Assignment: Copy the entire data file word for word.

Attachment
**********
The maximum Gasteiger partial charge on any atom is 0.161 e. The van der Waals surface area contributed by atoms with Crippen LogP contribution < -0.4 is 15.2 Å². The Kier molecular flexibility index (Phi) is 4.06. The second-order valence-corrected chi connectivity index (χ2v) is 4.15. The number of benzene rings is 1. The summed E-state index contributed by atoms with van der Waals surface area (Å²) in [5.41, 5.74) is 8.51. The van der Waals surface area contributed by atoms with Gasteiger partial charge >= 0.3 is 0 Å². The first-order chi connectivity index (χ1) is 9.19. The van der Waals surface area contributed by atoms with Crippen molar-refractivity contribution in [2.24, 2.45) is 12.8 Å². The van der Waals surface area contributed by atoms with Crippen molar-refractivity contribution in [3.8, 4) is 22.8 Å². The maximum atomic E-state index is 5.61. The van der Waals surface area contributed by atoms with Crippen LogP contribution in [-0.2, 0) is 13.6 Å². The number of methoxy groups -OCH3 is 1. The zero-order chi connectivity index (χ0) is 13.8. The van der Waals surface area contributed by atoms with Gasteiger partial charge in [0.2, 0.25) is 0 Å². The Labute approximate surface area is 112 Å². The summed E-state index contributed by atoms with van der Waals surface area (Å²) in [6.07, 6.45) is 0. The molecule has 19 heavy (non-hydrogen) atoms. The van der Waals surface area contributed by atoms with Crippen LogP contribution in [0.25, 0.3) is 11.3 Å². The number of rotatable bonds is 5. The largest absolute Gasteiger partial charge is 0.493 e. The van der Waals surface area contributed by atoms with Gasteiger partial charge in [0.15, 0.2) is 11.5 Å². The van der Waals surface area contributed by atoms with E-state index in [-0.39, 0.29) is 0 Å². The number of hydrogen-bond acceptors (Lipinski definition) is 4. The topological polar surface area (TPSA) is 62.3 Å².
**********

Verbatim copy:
The maximum Gasteiger partial charge on any atom is 0.161 e. The van der Waals surface area contributed by atoms with Crippen LogP contribution < -0.4 is 15.2 Å². The Kier molecular flexibility index (Phi) is 4.06. The second-order valence-corrected chi connectivity index (χ2v) is 4.15. The number of benzene rings is 1. The summed E-state index contributed by atoms with van der Waals surface area (Å²) in [5.41, 5.74) is 8.51. The van der Waals surface area contributed by atoms with Gasteiger partial charge >= 0.3 is 0 Å². The first-order chi connectivity index (χ1) is 9.19. The van der Waals surface area contributed by atoms with Crippen molar-refractivity contribution in [2.24, 2.45) is 12.8 Å². The van der Waals surface area contributed by atoms with Crippen molar-refractivity contribution in [3.8, 4) is 22.8 Å². The maximum atomic E-state index is 5.61. The van der Waals surface area contributed by atoms with Crippen LogP contribution in [-0.2, 0) is 13.6 Å². The number of methoxy groups -OCH3 is 1. The zero-order chi connectivity index (χ0) is 13.8. The van der Waals surface area contributed by atoms with Gasteiger partial charge in [0.2, 0.25) is 0 Å². The Labute approximate surface area is 112 Å². The summed E-state index contributed by atoms with van der Waals surface area (Å²) in [6.07, 6.45) is 0. The molecule has 19 heavy (non-hydrogen) atoms. The van der Waals surface area contributed by atoms with Crippen LogP contribution in [0.25, 0.3) is 11.3 Å². The number of rotatable bonds is 5. The largest absolute Gasteiger partial charge is 0.493 e. The van der Waals surface area contributed by atoms with Gasteiger partial charge in [0.15, 0.2) is 11.5 Å². The van der Waals surface area contributed by atoms with E-state index in [-0.39, 0.29) is 0 Å². The number of hydrogen-bond acceptors (Lipinski definition) is 4. The topological polar surface area (TPSA) is 62.3 Å².